DETROIT (Oct. 11, 2007) — The United Auto Workers (UAW) has negotiated a new labor contract with Chrysler L.L.C. that covers 45,000 hourly workers.
The deal will put a quick end to the strike launched at 11 a.m. Oct. 10 by the union. In a press release issued yesterday evening, the UAW announced that Chrysler workers would return to their jobs on the next available shift.
“This agreement was made possible because UAW workers made it clear to Chrysler that we needed an agreement that rewards the contributions they have made to the success of this company,” said UAW President Ron Gettelfinger.
The two sides agreed to establish an independent retiree health care trust, according to a statement released by Chrysler President Tom LaSorda.
Other details of the agreement were not immediately available. However, the deal is expected to follow patterns set by the UAW's new contract with General Motors (GM) Corp.
Prior to the walkout, nearly round-the-clock bargaining since Oct. 5 had failed to bring an agreement. The private equity owner of Chrysler, Cerberus Capital Management L.P., wanted concessions at least as good as those won by General Motors (GM) Corp.
“The national agreement is consistent with the economic pattern, and balances the needs of our employees and company by providing a framework to improve our long-term manufacturing competitiveness,” Mr. LaSorda said in the statement.
The UAW settled with GM after a one-day strike. Assuming that Chrysler workers ratify the deal, the union next will negotiate a pact with Ford Motor Co.
The UAW and Chrysler conducted their whirlwind negotiations under tight wraps and many workers said they were concerned about what concessions the union had offered up.
“It's good that the strike is over, but now I'm apprehensive,” said James Mosley, 55, a Chrysler veteran of 35 years in Kenosha, Wis. “What I want to know is what we got and what we had to give up.”
It remained unclear when the UAW would begin briefing union locals on the terms of the agreement or when ratification votes would take place.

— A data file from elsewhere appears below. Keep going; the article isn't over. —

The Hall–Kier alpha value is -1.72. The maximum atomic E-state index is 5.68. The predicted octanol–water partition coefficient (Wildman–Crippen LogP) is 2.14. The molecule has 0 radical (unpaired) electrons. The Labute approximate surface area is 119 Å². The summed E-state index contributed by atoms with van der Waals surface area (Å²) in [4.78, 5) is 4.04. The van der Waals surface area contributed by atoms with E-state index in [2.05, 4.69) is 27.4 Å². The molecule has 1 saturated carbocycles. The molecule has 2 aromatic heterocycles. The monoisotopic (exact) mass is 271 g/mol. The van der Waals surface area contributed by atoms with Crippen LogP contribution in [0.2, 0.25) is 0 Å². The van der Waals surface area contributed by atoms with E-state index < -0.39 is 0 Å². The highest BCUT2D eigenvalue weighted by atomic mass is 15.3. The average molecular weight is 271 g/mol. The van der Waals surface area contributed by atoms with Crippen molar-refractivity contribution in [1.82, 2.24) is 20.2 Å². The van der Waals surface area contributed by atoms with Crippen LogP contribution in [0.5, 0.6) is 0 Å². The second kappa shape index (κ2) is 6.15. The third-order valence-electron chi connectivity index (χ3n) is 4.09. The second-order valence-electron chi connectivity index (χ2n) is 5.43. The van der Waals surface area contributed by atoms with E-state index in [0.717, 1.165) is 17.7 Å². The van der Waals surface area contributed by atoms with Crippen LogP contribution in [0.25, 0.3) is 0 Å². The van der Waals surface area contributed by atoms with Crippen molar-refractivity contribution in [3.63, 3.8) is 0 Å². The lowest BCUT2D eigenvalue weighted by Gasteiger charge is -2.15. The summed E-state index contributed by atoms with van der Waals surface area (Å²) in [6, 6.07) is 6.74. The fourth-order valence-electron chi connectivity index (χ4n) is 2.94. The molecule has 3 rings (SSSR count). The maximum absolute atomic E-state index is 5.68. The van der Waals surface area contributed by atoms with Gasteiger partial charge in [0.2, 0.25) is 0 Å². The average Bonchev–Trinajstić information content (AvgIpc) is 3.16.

Chrysler also said the deal was subject to review by the U.S. Securities and Exchange Commission. The SEC must sign off on GM's arrangement with the UAW as well.
The settlement came as a surprise after it appeared the two sides had stopped negotiating by midday. UAW and Chrysler officials had engaged in marathon talks for the last several days.
David Cole, chairman of Center for Automotive Research in Ann Arbor, Mich., said it would be important to see how the Chrysler deal differed from the GM contract.
“I don't think the union would sign anything unless it has what they needed,” he said.
The short strike may have helped spark the quick settlement, he said.
“Sometimes it is necessary to raise the focus a little bit as getting this kind of contract ratified is very difficult,” Cole said.
Neither Chrysler nor the UAW issued any public statements after the strike began this morning. Typically, unions quickly issue highly critical statements against management once a strike begins. Chrysler said it wouldn't comment on the strike until the UAW did so.
A strike would have limited short-term impacts on the No. 3 U.S. auto maker. Most car dealers have been well stocked with inventory. The only significant concern was the launch of Chrysler's new minivans.
Parts shortages earlier Oct. 10 forced a short closure of Chrysler's plant in Windsor, Ontario, which makes the all-new version of Chrysler's highly-touted minivans.
The short-lived strike shut down 20 of the auto maker's plants. The union purposely excluded five plants that were in temporary shut-down due to excess inventory in an attempt to increase the financial cost of the strike for the automaker.
Chrysler was taken private by Cerberus in August in a $7.4-billion deal. Former parent Daimler A.G. retains a stake of about 20 percent.
Chrysler's U.S. sales have slipped 3 percent through September, in line with a slump in the broad market. The company ranks behind GM, Toyota and Ford Motor Co. in U.S. sales.
The last UAW strike against Chrysler took place in 1997.
In a statement issued shortly after the strike, ratings agency Standard & Poor's said that based on the UAW's recent agreement with GM, it expected Chrysler and the UAW to reach an agreement soon.
“Despite today's strike, we remain mindful of the potential positives that could result from an agreement,” Standard & Poor's said in a statement.
Reuters contributed to this report.